Asomugha's signing took longer than many expected and the Eagles --, seeing he still had not selected a team as of Friday -- waded in late, knowing the Pro Bowl corner had strong interest in joining their organization. Jenkins was not getting near the $7 million per year some projected -- due largely to age and injury concerns -- and when division rivals Dallas bailed out and with New Orleans not meeting Jenkins' price, the Eagles swooped in late Saturday. The Eagles also knew Babin well from his time there before, and viewed him as a much cheaper pass-rushing alternative to Charles Johnson (Babin got about $6 million guaranteed and Johnson received $32 million from the Carolina Panthers).

So, let's take a look at the cap figures for the "Dream Team" arrivals (according to league sources), and compare it to their 2010 figures (yes, 2010 was uncapped, but by comparison this is what those players would have earned:

The NFL free agency cycle is in full effect, with teams and players agreeing to terms fast as training camps open. Get the latest on all the news right here.

» Asomugha -- $10M in 2011, $16M in 2010

» Jenkins-- $4M in 2011, $4.65M in 2010

» Young -- $4M in 2011, $14.2M in 2010

» Babin -- $5.3M in 2011, $1M in 2010 (was on one-year deal)

» Rodgers-Cromartie -- $2.1M in 2011 (has two years left on rookie deal; will get new deal)

(Important note: The Eagles can get out of all the free-agent contracts they brought in after 2011 with virtually no cap charges, except for the Asomugha deal.)

Couple that with the fact that the crux of the roster is signed for at least two to three more years, and you can understand why Reid was almost gushing about all of last week's accomplishments. Star receiver DeSean Jackson wants a new deal and is holding out; the new transition rules out of the lockout make it awfully difficult and expensive for players to holdout too long, and these sides don't seem close to an imminent resolution. So that bears watching.

But the future looks bright. The Eagles already have 11 picks stockpiled for 2012, including two second-round picks, two fours and two fives. And there could be more coming via a Samuel trade

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when was the last time you saw a team end up in "cap jail?" it just doesnt happen anymore. there are so many creative ways around the accounting. you hear phrases like cap dollars vs real dollars, etc. you have to be an MIT grad to understand it all but i prety much think the cap is a joke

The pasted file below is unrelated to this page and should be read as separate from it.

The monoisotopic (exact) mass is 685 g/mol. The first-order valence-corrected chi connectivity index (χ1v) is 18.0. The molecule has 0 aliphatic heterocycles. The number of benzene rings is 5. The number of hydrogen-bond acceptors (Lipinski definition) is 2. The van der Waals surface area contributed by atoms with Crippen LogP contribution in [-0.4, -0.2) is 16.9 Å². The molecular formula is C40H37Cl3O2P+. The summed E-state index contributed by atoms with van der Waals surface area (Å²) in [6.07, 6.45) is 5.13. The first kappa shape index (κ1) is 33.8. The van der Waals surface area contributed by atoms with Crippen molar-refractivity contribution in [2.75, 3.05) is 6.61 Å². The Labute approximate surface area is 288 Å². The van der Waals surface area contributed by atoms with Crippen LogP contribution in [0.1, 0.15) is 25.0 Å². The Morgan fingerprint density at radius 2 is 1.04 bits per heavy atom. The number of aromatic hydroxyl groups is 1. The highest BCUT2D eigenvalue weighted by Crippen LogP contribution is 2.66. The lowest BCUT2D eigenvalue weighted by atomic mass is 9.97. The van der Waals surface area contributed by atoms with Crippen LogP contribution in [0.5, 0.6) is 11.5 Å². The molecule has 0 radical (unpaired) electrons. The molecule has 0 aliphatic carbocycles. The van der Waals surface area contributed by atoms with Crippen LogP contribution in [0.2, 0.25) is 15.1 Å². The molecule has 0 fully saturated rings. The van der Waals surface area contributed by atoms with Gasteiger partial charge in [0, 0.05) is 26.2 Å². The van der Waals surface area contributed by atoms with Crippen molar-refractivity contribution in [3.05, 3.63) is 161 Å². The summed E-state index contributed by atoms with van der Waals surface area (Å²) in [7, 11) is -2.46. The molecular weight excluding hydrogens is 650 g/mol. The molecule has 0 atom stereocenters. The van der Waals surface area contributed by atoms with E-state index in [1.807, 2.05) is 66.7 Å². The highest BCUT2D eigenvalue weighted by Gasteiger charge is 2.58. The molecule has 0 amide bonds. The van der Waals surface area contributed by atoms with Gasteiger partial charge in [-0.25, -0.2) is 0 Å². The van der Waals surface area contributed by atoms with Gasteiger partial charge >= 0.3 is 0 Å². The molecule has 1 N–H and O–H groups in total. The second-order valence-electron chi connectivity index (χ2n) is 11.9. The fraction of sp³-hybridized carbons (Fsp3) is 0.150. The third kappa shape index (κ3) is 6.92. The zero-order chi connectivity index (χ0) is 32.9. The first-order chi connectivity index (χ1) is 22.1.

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yea i guess. but to me, when you have that much young talent on your team they are toeing a dangerous line. if jackson maclin mccoy all get away they will have ruined the future of this team, which seemed to be very bright.

considering andy reid and the eagles have been contenders for what seems like forever why not go for it??? and who knows how long vick will last??

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considering andy reid and the eagles have been contenders for what seems like forever why not go for it??? and who knows how long vick will last??

That's a key point right there. I think these next 2 years are going to be our best window with the core we have right now. Not to say that it won't last after, but given the ages of some of the key players, father-time catches up to everyone eventually.

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Aside from the guys they've picked up, they really don't seem to have that many big contracts on that team.

Sure, they'll have guys they need to pay, but as the years progress, when one guy is due a contract extension, another guy's contract has expired, leaving more cap space.

But it does seem to me that the Eagles are betting on a solid run at the SB this year. They've made some wise decisions (IMO) which will put them that much closer.

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The Eagles' aggressiveness coming out of the lockout was clearly premeditated. They jumped faster than other teams to make moves, and have positioned themselves as an NFC favorite. I can't fathom that any NFL front office these days would make these moves without considering what it will do to their bottom line a couple of years down the road, but maybe they're willing to face some future issues in exchange for winning now, in the present. If they can win a Super Bowl, whatever happens in two or three years in terms of veteran cuts and trades will most likely be forgiven by their fan base.